The only major downside to this is that it can be tough to use for new players. Since you will not be familiar with the enemy’s attack patterns, it can do you more harm than good. That is the reason it’s so low on the list.
This is the first combat art that you’ll be able to earn, hence why it’s the simplest out of the rest. You do two quick slashes at the enemy and deal moderate amounts of damage.
It’s pretty decent when you receive it, but I recommend you change it as soon as you get another alternative.
Shadowrush is the first ultimate skill that players learn in Sekiro: Shadows Die Twice. It launches the opponent in the air after impaling them. The damage is relatively solid and leaves the enemies open to death blows. The upgraded variant of this, however, allows you to follow up and deal more damage.
The cost to use this is two Spirit Emblems. Since there are no follow-up attacks to this, the cost is rather high. The good news is that it does not consume any Spirit Emblems if it doesn’t hit. Overall, it’s a pretty solid and flashy skill that is worth it for early/mid-game.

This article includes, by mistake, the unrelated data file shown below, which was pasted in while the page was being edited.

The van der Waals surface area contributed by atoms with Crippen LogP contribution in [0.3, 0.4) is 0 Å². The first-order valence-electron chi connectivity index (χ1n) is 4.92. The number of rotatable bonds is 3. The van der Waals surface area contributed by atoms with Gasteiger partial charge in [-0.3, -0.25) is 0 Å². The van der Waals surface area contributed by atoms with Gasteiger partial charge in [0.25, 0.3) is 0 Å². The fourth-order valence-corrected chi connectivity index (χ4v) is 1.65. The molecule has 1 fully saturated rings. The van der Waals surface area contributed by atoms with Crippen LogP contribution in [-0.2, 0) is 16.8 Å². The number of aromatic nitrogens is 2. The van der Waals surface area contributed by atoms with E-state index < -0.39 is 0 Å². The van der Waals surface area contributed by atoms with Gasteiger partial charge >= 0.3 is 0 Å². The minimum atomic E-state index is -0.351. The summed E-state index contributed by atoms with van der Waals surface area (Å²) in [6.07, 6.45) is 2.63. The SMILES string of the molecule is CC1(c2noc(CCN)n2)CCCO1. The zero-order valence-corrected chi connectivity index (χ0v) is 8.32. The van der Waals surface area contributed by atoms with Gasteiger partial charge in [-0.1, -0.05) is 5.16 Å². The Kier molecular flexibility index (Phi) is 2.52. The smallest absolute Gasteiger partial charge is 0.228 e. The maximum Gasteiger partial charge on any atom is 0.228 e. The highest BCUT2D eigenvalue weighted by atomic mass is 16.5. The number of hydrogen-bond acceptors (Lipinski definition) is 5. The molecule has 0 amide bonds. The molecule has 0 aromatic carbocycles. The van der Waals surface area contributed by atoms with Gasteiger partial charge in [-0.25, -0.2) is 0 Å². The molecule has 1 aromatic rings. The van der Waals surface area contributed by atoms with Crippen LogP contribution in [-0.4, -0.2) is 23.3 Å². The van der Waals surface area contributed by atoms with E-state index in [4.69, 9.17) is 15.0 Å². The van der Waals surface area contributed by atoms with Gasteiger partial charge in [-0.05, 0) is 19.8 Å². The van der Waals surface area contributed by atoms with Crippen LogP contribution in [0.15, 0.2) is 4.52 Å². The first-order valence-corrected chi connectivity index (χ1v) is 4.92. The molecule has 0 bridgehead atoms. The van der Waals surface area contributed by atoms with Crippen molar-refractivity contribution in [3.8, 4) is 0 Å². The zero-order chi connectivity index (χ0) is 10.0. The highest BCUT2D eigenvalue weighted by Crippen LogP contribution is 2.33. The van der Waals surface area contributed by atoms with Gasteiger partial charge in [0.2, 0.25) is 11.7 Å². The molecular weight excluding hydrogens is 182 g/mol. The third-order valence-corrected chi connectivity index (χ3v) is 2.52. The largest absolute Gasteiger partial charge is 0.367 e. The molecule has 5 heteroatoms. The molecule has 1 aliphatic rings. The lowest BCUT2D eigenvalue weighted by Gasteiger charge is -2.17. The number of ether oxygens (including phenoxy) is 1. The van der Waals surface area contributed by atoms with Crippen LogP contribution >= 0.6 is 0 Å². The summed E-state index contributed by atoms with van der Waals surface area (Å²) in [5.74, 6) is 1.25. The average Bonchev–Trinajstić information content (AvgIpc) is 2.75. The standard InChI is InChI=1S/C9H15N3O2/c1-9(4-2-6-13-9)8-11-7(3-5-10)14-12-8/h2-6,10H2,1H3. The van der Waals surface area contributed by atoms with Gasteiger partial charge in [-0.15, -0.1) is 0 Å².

Much like Shadowrush, this combat art retains the movement and also makes a follow-up attack. The overall damage is good, and the mobility it offers is more than welcomed.
The only downside I can think of is how late you unlock this combat art. At that point of the game, you will find better combat arts than this but it is still worth considering.
This combat art unleashes a flurry of attacks in a small radius, imitating Vergil from Devil May Cry. You are incredibly vulnerable during the animation of this attack. However, the reward is greater than the risk because the damage is absurd. If the enemy blocks the attack, they will still take vitality damage, making this combat art useful.